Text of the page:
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Enrollments are down at most MnSCU universities. They vary in seriousness from Mankato to SCSU. According to this article, Moorhead University’s enrollment is off pretty dramatically:

Enrollment at the school has declined by about 11 percent in the past four years, prompting the projected budget deficit. The school is targeting faculty for reductions to match the decline. “There’s just a very direct connection between how many students we have and how many faculty we need,” Blackhurst said.

Thanks to this article, we know that things at Minnesota State University- Moorhead are in turmoil:

If you’re planning to attend either Minnesota State University Moorhead or the University of the District of Columbia, best get in your Romeo and Juliet now—and while you’re at it, you should probably learn the formulas for velocity and momentum, and study up on the Spanish-American War. Because soon, these regional public universities may have no departments of English, physics, or history—nor a host of other programs often associated with “college,” including political science (MSUM), philosophy (MSUM), computer science (MSUM), and even economics (UDC).

If you think things are in tough shape in Moorhead, they are. They just aren’t in as tough of shape as at St. Cloud State. If Silence Dogood’s statistics are accurate, which they have consistently been, FYE enrollment at SCSU will be down almost 20% since FY2010. (That’s the 2009-2010 school year.)

That’s just the enrollment numbers. I wish enrollment was St. Cloud State’s only problem. It isn’t. St. Cloud State has lost north of $3,000,000 on their lease with the Wedum Foundation over the last 3 years. With enrollment declining dramatically, a sharp drop in dorm occupancy has happened. The peak occupancy was 96% in FY2010. This year, it’s at 78% with an asterisk. The asterisk comes from not knowing if that 78% is based on the total number of rooms on campus or if it’s based on the total number of available dorm rooms. If they subtracted the number of rooms getting renovated, that 78% figure might be artificially high.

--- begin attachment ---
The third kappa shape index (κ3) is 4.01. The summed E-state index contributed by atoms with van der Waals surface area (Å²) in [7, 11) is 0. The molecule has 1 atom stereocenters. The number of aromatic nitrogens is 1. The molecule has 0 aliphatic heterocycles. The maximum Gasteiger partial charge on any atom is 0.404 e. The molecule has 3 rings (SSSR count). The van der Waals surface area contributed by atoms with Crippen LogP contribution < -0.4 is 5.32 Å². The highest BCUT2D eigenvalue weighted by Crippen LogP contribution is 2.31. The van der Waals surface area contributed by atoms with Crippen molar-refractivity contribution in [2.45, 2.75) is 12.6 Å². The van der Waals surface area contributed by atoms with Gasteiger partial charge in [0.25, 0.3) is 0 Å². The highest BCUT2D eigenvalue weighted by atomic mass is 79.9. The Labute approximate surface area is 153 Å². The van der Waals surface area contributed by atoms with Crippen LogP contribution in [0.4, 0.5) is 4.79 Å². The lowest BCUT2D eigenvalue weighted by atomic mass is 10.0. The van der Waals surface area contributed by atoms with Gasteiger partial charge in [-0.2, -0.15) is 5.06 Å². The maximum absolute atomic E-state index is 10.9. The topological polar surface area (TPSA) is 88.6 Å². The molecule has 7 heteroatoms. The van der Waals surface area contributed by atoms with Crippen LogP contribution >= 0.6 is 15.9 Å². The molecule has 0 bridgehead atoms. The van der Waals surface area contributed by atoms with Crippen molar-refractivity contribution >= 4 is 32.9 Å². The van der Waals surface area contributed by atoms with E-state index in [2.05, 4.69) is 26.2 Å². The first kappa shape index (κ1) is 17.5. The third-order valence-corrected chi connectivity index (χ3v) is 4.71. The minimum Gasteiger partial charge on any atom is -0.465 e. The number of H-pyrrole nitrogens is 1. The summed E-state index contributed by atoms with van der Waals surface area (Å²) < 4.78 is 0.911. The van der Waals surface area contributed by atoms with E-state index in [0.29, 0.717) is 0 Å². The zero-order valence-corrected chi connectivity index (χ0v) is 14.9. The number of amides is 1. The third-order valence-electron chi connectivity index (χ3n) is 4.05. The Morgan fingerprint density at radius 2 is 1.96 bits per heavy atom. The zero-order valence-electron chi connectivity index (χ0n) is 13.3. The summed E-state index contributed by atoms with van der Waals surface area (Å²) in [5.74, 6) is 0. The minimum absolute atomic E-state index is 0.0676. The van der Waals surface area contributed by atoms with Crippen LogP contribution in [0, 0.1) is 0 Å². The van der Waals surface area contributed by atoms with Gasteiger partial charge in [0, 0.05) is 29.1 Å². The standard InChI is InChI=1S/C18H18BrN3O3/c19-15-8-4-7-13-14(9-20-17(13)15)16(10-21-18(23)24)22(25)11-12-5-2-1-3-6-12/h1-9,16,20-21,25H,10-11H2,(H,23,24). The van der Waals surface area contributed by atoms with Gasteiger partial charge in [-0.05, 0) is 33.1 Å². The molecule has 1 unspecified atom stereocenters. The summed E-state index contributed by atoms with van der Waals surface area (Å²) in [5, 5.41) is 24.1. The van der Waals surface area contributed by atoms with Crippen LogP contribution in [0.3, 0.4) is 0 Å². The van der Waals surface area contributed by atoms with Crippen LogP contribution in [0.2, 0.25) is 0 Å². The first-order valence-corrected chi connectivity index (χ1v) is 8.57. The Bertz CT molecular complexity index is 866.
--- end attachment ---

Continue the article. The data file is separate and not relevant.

What isn’t known is how much revenue has come in from renting dorm rooms. That’s the only statistic that matters to budgets and their impact on departmental staffing.

Earlier this fall, the school planned to offer early retirement incentives to 35 people. Only 19 faculty members and two staff members indicated they would accept early retirement. Those retirements combined with vacancies the school hasn’t filled will reduce the deficit by about $2.5 million, Blackhurst said.

A second round of retirement incentives targeted toward departments that need additional reductions will be offered. “We’d rather have those reductions be voluntary,” she said. Blackhurst said the list of departments prioritized for reductions is not final.

It’s apparent that Moorhead is in more financial trouble than St. Cloud State. Still, it isn’t a stretch to think that St. Cloud State could be in as dire of straits as Moorhead within 2 years.

There’s no disputing whether Moorhead is in difficult financial and academic straits. It’s definitely in dire straits. Likewise, there’s no question that St. Cloud State is heading in that direction.

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